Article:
Troubled Waters, Part II: Klamath farmers see themselves in the crosshairs
KLAMATH FALLS – A strange-looking monument stands in front of City Hall on the main street of this Southern Oregon farming center. It’s a giant silver-painted bucket, standing at least 10 feet high.
The big bucket commemorates “the Bucket Brigade,” a highly publicized protest staged by farmers and their families in the spring of 2001.
In April, the federal government had ordered irrigation water cut off in the Klamath Basin to protect threatened salmon and sucker fish during one of the most severe droughts in the region’s history. On May 7, an estimated 10,000 people lined up shoulder to shoulder from Lake Ewauna in Klamath Falls to the A Canal of the Klamath Reclamation Project a mile away. In symbolic defiance of the federal order, for three hours they scooped water out of the lake one bucket at a time and passed the buckets down the line to the canal, where they emptied them.
Standing in the line helping to pass the buckets were Oregon Republican Sen. Gordon Smith and Rep. Greg Walden, the state’s only Republican member of the House.
Ric Costales from Frontiers of Freedom, a right-wing group headquartered in Fairfax, VA, stood up in front of the crowd and made a ringing speech. “When the most ironclad agreements between a government and its people can be violated at the stroke of a judge’s ruling or a bureaucrat’s pen, how can this nation stand as a model to the principles of liberty and justice?” he demanded.
Almost six and a half years have passed, but Klamath farmers haven’t forgotten the Bucket Brigade, and they haven’t forgotten that the federal government made a promise over a hundred years ago when it started the mammoth Klamath Reclamation Project. It’s a promise they still expect the government to keep.
But in the 21st century the government has other responsibilities – to fishermen, to endangered species, to Native American tribes. And meeting all those responsibilities is turning out to be a tough job. It could even be an impossible one.
In June 2001, about a month after the Bucket Brigade, the U.S. Department of Interior announced there would be a review of the scientific findings that led to the irrigation cutoff. According to aWashington Post report, the review came about because Vice President Dick Cheney – aiming to boost Gordon Smith’s re-election chances in 2002 – had pushed for it.
In March 2002, a special committee of scientists reported to Congress that holding more water in Upper Klamath Lake wouldn’t do much good for threatened sucker fish, and releasing water downstream instead of using it for irrigation might actually be harmful to threatened Coho salmon. The irrigation gates were opened again.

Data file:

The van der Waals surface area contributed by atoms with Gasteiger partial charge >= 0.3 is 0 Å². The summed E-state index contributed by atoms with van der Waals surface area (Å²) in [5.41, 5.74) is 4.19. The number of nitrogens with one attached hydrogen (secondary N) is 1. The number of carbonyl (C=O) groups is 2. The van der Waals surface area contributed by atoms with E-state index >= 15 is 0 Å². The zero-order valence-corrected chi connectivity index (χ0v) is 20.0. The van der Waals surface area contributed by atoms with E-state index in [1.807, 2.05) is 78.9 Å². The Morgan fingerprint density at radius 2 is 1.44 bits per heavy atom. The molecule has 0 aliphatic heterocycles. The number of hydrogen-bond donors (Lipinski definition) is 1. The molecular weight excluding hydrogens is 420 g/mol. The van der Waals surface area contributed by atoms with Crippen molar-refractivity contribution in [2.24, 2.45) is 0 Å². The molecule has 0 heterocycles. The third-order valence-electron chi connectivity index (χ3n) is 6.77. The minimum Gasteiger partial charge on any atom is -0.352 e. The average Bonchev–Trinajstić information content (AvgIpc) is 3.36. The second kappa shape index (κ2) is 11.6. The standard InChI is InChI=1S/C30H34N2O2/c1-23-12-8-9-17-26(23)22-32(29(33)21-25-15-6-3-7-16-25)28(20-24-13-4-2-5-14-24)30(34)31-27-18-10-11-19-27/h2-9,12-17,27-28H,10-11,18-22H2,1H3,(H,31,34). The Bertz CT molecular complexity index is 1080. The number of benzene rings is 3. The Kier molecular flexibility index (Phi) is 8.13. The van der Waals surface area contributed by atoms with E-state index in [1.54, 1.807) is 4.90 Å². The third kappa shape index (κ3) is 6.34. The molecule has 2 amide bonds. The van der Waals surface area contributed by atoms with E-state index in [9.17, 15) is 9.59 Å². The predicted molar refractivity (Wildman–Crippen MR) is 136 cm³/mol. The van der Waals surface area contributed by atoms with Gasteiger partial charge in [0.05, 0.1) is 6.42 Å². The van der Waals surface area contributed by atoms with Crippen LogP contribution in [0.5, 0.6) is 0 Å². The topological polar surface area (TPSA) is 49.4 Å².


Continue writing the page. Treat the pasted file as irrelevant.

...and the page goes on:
Six months later, in September 2002, somewhere between 33,000 and 77,000 adult Chinook and Coho salmon and steelhead died while trying to make it up the Klamath and Trinity Rivers to spawn. It was the worst recorded adult salmon die-off in the history of the West.
Fishermen and conservation groups, as well as the Bush administration’s political critics, claim the decision to put water on farmers’ fields instead of in the river was a major – if not THE major – cause of the 2002 kill. It’s a claim that Klamath Basin farmers and irrigators energetically dispute.
Greg Addington is the executive director of the Klamath Water Users Association, based in Klamath Falls. Ask him about the impact that irrigation has on the Klamath River and he’ll show you a brightly colored bar graph.
Farmers and irrigators measure water in acre-feet. An acre-foot is the amount of water that will cover an acre of land one foot deep – nearly 326,000 gallons. Addington’s graph shows the amount of water diverted for the Klamath irrigation project as a tiny blue bar representing less than 300,000 acre-feet a year. The average annual flow of the Klamath River near the mouth is a big red bar – almost 12 million acre-feet.
“The question we like to ask is, okay, taking that little bit [of irrigation water] and putting it on top of the red line – is that going to make everything better?” Addington says.
But others say Addington is playing a bit of a shell game.
Comparing the volume of irrigation water with the total annual flow of the river is misleading, they say. The total flow includes the heavy runoff of the winter and spring wet season. And the irrigation water mostly gets taken out in the dry summer and fall season, which is precisely when salmon trying to ascend the river to spawn need it the most.
“I think it’s an interesting way to try to rationalize the problem,” said Steve Pedery, executive director of the conservation groupOregon Wild. “There’s this view that somehow what goes on in the Klamath Project isn’t connected to the lower river.”
“The vast majority of the flow at the mouth happens in the winter time, when [the farmers] don’t need it and fish don’t need it,” said Dave Bitts, a veteran salmon fisherman in Eureka, CA. “But when the water is scarce and everybody needs it is when they take it for irrigation.”
The Klamath farmers and irrigators also say – and the scientific findings back them up – that low water levels in the river weren’t the only culprit in the 2002 kill. It was brought on by an unusual combination of factors: a larger-than-usual number of fish returning to spawn, high water temperatures and low water levels, all of which led to a disastrous disease outbreak.
Just the same, the fishermen and conservationists maintain, the die-off might not have happened or might not have been as bad if more water had been left in the river instead of being sprayed on barley and alfalfa. Higher water levels could have allowed the fish to disperse, they say, as well as making the river a bit cooler.
“The water in the river [at the time of the fish kill] was 10 to 20 degrees higher than the water in Klamath Lake,” Pedery said. Also, “A shallow, slow-moving river tends to get warmer than a deeper, fast-flowing river.”
The farmers and irrigators also note – and again, the science supports their point – that salmon populations in the Klamath system have always fluctuated and are affected by factors beyond anybody’s control, and in some cases beyond anybody’s understanding, such as the supply of plankton in the ocean and weather phenomena like El Niño. And they point out that gill nets out at sea and predation by sea lions also take their toll, as well as overfishing and bad logging practices in the past that destroyed salmon spawning beds.